“If you hunt deer in Alabama, enjoy watching deer in our state, or if you benefit from the nearly $2 billion industry that exists in Alabama surrounding these activities, you should be aware that your very way of life could change greatly in the coming years if we all do not work together to keep CWD out of Alabama,” said Conservation Commissioner Chris Blankenship.

CWD is a 100-percent-fatal, communicable disease that is very similar to Mad Cow Disease in cattle. The prion that causes CWD can be found concentrated in the brain, spinal cord and bone tissue well after the infected animal dies.

“If those infected parts are brought into our state and thrown out where deer from our herd can come into contact with them, we could become a CWD-positive state overnight,” Blankenship said.

One of the disconcerting aspects of the new regulations is the attitude of hunters toward those restrictions. A case in point occurred when Alabama and Tennessee wildlife officials conducted a joint operation at Alabama’s northern border.

That effort resulted in six citations for hunters bringing back field-dressed deer into Alabama from other states.

Alabama’s Enforcement Section has made several other cases since, and there seems to be a disturbing thread.

“We’ve got guys bringing deer back to Alabama that originated many states away,” Weathers said. “Many, if not all, of the states they passed through have similar regulations. For the limited amount of time we’ve conducted this operation, it is a concerning number of violations. It speaks to the volume of the problem.

“We’ve had several folks we questioned who were as aware and fluent in the law as we were. They just thought that it didn’t matter. It’s troubling that not everybody takes this as the serious issue it is.”

WFF has long recognized the potential threat of CWD and started testing deer in our state in a preemptive manner in 2002. To date, WFF has tested more than 8,000 deer with no positive CWD samples found.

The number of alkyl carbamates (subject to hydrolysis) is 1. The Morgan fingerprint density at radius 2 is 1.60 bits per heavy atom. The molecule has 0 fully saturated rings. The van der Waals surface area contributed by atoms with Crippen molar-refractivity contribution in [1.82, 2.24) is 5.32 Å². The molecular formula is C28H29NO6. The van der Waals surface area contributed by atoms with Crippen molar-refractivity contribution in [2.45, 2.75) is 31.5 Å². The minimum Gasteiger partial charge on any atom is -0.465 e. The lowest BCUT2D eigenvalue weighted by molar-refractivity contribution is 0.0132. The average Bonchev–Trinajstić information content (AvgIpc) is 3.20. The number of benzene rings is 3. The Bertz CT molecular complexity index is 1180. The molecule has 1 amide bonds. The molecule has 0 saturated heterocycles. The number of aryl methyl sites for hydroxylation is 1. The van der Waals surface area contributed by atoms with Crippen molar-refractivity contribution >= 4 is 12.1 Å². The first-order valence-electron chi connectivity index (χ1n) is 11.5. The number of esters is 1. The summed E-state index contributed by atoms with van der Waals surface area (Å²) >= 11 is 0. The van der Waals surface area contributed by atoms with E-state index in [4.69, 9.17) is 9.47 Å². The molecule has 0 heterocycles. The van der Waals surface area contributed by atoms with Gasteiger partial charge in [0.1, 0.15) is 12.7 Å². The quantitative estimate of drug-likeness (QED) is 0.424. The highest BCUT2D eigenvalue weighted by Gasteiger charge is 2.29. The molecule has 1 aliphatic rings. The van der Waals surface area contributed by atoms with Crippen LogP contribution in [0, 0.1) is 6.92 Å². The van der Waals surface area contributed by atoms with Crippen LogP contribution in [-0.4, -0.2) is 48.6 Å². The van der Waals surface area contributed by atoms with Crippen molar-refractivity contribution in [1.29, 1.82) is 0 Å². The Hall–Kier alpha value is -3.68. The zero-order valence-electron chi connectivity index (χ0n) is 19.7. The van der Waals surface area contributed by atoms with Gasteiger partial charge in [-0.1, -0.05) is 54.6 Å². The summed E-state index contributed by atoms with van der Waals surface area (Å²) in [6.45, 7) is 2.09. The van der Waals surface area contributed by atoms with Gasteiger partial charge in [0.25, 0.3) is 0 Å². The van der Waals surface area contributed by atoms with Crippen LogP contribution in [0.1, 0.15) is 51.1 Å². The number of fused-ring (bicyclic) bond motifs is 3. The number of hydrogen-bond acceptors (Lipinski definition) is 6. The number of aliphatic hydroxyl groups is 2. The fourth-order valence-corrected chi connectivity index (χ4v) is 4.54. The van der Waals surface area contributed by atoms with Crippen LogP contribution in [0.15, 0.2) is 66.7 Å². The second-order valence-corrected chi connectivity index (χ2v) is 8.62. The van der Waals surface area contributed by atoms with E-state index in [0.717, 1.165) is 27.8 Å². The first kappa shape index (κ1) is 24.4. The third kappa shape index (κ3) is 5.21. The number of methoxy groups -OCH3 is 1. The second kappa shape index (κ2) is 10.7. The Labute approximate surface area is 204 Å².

“This is NOT something that you can pour bleach or Lysol on and make it no longer a threat,” Weathers said. “It’s going to be there beyond any kind of chemical you pour on it. And time doesn’t seem to have any effect on it either.”

This past August, ADCNR unveiled an extensive advertising campaign to educate those hunters who travel to hunt out of state. Billboards and various other informational materials were placed along highway routes at state lines providing information about CWD and the regulations regarding the importation of deer parts returning from a hunting trip out of state. The regulations require that all deer meat be deboned and only cleaned skull plates with bare antlers without visible brain or spinal tissue can be imported. Raw capes with no visible brain or spinal tissue can be brought in as well as upper canine teeth with no root structure or soft tissue present. Finished taxidermy products and tanned hides can be imported. Velvet-covered antlers are prohibited unless they are part of a finished taxidermy project.

“Despite our best efforts at education, unlawful import of those prohibited parts remains a problem,” Weathers said. “ADCNR has gone to great lengths to provide a sustainable white-tailed deer herd for the citizens of Alabama to enjoy. Today, however, simply providing this herd isn’t enough. We must protect it. We protect it not only for ourselves but for those who will come after us. I once heard someone say, ‘In the gravest of situations, doing your best isn’t enough; you must do what is required.’

“So, when you see your local Conservation Enforcement Officer patrolling near a state line, know that what you are actually seeing is the front line in the fight against CWD.”

WFF Director Chuck Sykes has been in Washington, D.C., meeting with Congressional staffs about the CWD threat, as well as other issues.

“Senator Doug Jones is co-sponsoring a bill to provide funding for more CWD research and more money for the states to manage it,” Sykes said. “CWD is a big deal. Once it’s here, it’s here forever, so our best strategy is to keep it out. One of the best ways to keep it out is to not bring carcasses back from any other state.”

Alabama’s CWD Response Plan (www.outdooralabama.com/deer-hunting-alabama/chronic-wasting-disease-what-you-should-know) has response protocols established to delineate those out-of-state cases using concentric circles around the positive test site in increments of 25 miles, 50 miles and more than 50 miles and to implement specific action plans accordingly.